How’d that turn out? Well, the IOC isn’t letting Russia compete but there are over 150 “Olympic Athletes from Russia” and I’m sure Putin won’t try at all to claim those are Russian medals. Is this like taking away wins in college basketball? We all remember the games, even if they’re not in the NCAA record. For instance, even though these wins were all vacated, I still see a 38-2 record the 2007-8 Memphis Tigers at the top of this page as well as stats and results for those games that theoretically didn’t happen.

Saving the best for last: if you need to brush up on your curling (aka shuffleboard on ice) rules, this Sports on Earth article has you covered. Awesomely, not only is the team from Norway back, but so are their pants!

Vancouver 2010 Curling Preliminaries
Norwegian Curling Pants!
Photo by Jamie Squire/Getty Images

Back in the fifth generation (N64 vs PSX), Nintendo took a beating with developers and this hangover carried over into the sixth gen. Even correcting for some of the mistakes of the past (most notably going to optical discs), one year into the launch of the Gamecube, there was little in the way of third party support. Then, in the dead of night, Capcom announced the games that could change all that: The Capcom Five. It was a marketing announcement famous enough to merit a wikipedia page.

From said wiki page:

At a time when Nintendo’s GameCube console had failed to capture market share, Capcom announced five new GameCube titles with the apparent goal of boosting hardware sales and showing off third-party developer support. Capcom USA followed up with confirmation that they would be exclusive to the GameCube. The five games were P.N.03, a futuristic third-person shooter; Viewtiful Joe, a side-scrolling action-platformer; Dead Phoenix, a shoot ‘em up; Resident Evil 4, a survival horror third-person shooter; and Killer7, an action-adventure game with first-person shooter elements.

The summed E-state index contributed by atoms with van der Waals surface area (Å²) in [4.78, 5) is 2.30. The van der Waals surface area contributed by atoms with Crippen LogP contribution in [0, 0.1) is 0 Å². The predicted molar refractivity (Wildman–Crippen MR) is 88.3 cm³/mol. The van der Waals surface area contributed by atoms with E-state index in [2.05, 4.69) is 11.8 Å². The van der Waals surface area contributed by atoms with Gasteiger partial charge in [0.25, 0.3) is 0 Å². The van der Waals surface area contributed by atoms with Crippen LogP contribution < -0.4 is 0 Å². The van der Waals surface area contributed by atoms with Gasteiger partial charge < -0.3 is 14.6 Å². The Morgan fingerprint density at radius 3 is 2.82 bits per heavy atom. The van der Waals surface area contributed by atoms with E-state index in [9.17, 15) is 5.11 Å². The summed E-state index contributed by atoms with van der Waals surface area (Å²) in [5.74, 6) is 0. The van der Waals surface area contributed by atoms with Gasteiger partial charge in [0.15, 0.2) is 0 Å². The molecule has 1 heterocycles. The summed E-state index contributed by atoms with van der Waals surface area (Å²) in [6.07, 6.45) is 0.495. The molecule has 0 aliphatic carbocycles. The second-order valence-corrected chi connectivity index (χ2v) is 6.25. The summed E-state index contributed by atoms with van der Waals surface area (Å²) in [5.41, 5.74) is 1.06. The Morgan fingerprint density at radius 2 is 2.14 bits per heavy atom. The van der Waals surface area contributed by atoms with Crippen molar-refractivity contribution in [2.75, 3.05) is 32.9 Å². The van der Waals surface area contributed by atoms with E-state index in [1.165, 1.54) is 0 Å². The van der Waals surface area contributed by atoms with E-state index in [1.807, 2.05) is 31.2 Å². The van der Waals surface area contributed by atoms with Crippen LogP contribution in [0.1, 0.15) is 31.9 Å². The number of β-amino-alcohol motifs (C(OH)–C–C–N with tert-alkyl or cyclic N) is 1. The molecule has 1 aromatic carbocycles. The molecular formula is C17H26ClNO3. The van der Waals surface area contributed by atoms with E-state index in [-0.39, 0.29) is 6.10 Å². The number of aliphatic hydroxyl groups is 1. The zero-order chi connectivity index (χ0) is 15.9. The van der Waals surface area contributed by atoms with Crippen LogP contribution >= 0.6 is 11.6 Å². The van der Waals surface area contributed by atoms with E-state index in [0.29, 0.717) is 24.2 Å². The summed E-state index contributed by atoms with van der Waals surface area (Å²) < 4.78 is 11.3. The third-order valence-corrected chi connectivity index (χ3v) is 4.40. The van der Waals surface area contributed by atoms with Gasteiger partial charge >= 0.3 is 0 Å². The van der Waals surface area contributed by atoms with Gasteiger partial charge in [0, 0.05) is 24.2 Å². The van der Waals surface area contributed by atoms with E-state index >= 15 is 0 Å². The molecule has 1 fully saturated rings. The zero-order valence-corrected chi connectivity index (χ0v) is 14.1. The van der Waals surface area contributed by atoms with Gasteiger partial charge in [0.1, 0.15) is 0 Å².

Unfortunately, the announcement didn’t lived up to its initial hype. First, a clarification came down that only Resident Evil 4 was to be Gamecube exclusive. For the other four games, Sony or Microsoft could have them ported to the Playstation 2 or XBox, for the right price. Dead Phoenix was cancelled. The first, P.N.03, was released in 2003 and did remain a Gamecube exclusive. However, that was because it was both a critical and financial dud.